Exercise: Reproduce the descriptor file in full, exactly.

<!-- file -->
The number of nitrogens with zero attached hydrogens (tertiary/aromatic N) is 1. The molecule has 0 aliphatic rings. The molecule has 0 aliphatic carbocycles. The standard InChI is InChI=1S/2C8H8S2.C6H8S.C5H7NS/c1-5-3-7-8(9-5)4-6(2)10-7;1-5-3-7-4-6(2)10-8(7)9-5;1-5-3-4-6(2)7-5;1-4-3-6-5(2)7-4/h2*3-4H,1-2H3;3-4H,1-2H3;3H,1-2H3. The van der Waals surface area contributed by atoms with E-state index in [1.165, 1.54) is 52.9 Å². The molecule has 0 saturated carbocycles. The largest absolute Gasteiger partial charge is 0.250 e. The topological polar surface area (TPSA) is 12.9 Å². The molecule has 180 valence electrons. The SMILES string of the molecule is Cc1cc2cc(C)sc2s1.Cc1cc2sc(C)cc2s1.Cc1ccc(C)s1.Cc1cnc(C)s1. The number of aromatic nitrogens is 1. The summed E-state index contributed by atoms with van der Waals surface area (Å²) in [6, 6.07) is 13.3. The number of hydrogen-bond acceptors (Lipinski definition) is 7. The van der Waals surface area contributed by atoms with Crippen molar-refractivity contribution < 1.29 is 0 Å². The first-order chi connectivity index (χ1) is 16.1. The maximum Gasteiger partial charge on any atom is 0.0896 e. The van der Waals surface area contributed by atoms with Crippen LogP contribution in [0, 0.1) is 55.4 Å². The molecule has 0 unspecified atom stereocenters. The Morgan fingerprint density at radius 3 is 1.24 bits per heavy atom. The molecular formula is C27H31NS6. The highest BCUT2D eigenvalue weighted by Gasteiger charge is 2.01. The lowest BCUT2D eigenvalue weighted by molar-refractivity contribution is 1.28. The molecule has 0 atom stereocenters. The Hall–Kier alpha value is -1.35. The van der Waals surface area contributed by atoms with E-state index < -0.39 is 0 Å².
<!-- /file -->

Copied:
The number of nitrogens with zero attached hydrogens (tertiary/aromatic N) is 1. The molecule has 0 aliphatic rings. The molecule has 0 aliphatic carbocycles. The standard InChI is InChI=1S/2C8H8S2.C6H8S.C5H7NS/c1-5-3-7-8(9-5)4-6(2)10-7;1-5-3-7-4-6(2)10-8(7)9-5;1-5-3-4-6(2)7-5;1-4-3-6-5(2)7-4/h2*3-4H,1-2H3;3-4H,1-2H3;3H,1-2H3. The van der Waals surface area contributed by atoms with E-state index in [1.165, 1.54) is 52.9 Å². The molecule has 0 saturated carbocycles. The largest absolute Gasteiger partial charge is 0.250 e. The topological polar surface area (TPSA) is 12.9 Å². The molecule has 180 valence electrons. The SMILES string of the molecule is Cc1cc2cc(C)sc2s1.Cc1cc2sc(C)cc2s1.Cc1ccc(C)s1.Cc1cnc(C)s1. The number of aromatic nitrogens is 1. The summed E-state index contributed by atoms with van der Waals surface area (Å²) in [6, 6.07) is 13.3. The number of hydrogen-bond acceptors (Lipinski definition) is 7. The van der Waals surface area contributed by atoms with Crippen molar-refractivity contribution < 1.29 is 0 Å². The first-order chi connectivity index (χ1) is 16.1. The maximum Gasteiger partial charge on any atom is 0.0896 e. The van der Waals surface area contributed by atoms with Crippen LogP contribution in [0, 0.1) is 55.4 Å². The molecule has 0 unspecified atom stereocenters. The Morgan fingerprint density at radius 3 is 1.24 bits per heavy atom. The molecular formula is C27H31NS6. The highest BCUT2D eigenvalue weighted by Gasteiger charge is 2.01. The lowest BCUT2D eigenvalue weighted by molar-refractivity contribution is 1.28. The molecule has 0 atom stereocenters. The Hall–Kier alpha value is -1.35. The van der Waals surface area contributed by atoms with E-state index < -0.39 is 0 Å².